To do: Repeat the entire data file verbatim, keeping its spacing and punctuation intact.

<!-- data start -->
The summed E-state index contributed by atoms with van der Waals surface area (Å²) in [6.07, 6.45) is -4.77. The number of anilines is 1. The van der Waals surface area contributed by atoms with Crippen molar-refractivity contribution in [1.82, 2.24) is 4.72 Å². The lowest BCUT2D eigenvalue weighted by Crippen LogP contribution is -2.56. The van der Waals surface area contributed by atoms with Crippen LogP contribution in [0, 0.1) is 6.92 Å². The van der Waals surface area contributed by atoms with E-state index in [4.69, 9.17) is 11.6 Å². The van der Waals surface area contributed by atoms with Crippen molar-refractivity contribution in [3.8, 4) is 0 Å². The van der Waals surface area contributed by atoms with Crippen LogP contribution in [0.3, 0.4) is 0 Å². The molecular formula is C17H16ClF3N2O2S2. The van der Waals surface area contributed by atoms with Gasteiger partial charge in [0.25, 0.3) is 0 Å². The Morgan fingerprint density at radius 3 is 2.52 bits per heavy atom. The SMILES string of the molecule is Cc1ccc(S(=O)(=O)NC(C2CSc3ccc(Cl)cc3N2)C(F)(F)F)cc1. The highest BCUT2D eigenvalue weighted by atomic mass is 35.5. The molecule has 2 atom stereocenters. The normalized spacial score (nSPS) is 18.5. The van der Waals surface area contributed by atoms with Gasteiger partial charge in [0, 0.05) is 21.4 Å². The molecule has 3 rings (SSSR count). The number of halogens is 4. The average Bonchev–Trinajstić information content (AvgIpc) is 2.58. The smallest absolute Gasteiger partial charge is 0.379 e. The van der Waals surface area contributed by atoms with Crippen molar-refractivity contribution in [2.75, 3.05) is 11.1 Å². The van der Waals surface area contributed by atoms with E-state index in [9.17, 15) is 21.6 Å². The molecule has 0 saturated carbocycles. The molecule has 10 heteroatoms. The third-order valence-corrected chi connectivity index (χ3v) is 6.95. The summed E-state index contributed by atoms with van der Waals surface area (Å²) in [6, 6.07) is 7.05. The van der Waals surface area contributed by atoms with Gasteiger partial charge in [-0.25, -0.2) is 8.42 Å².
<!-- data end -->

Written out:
The summed E-state index contributed by atoms with van der Waals surface area (Å²) in [6.07, 6.45) is -4.77. The number of anilines is 1. The van der Waals surface area contributed by atoms with Crippen molar-refractivity contribution in [1.82, 2.24) is 4.72 Å². The lowest BCUT2D eigenvalue weighted by Crippen LogP contribution is -2.56. The van der Waals surface area contributed by atoms with Crippen LogP contribution in [0, 0.1) is 6.92 Å². The van der Waals surface area contributed by atoms with E-state index in [4.69, 9.17) is 11.6 Å². The van der Waals surface area contributed by atoms with Crippen molar-refractivity contribution in [3.8, 4) is 0 Å². The van der Waals surface area contributed by atoms with Crippen LogP contribution in [0.3, 0.4) is 0 Å². The molecular formula is C17H16ClF3N2O2S2. The van der Waals surface area contributed by atoms with Gasteiger partial charge in [0.25, 0.3) is 0 Å². The Morgan fingerprint density at radius 3 is 2.52 bits per heavy atom. The SMILES string of the molecule is Cc1ccc(S(=O)(=O)NC(C2CSc3ccc(Cl)cc3N2)C(F)(F)F)cc1. The highest BCUT2D eigenvalue weighted by atomic mass is 35.5. The molecule has 2 atom stereocenters. The normalized spacial score (nSPS) is 18.5. The van der Waals surface area contributed by atoms with Gasteiger partial charge in [0, 0.05) is 21.4 Å². The molecule has 3 rings (SSSR count). The number of halogens is 4. The average Bonchev–Trinajstić information content (AvgIpc) is 2.58. The smallest absolute Gasteiger partial charge is 0.379 e. The van der Waals surface area contributed by atoms with Crippen molar-refractivity contribution in [2.75, 3.05) is 11.1 Å². The van der Waals surface area contributed by atoms with E-state index in [9.17, 15) is 21.6 Å². The molecule has 0 saturated carbocycles. The molecule has 10 heteroatoms. The third-order valence-corrected chi connectivity index (χ3v) is 6.95. The summed E-state index contributed by atoms with van der Waals surface area (Å²) in [6, 6.07) is 7.05. The van der Waals surface area contributed by atoms with Gasteiger partial charge in [-0.25, -0.2) is 8.42 Å².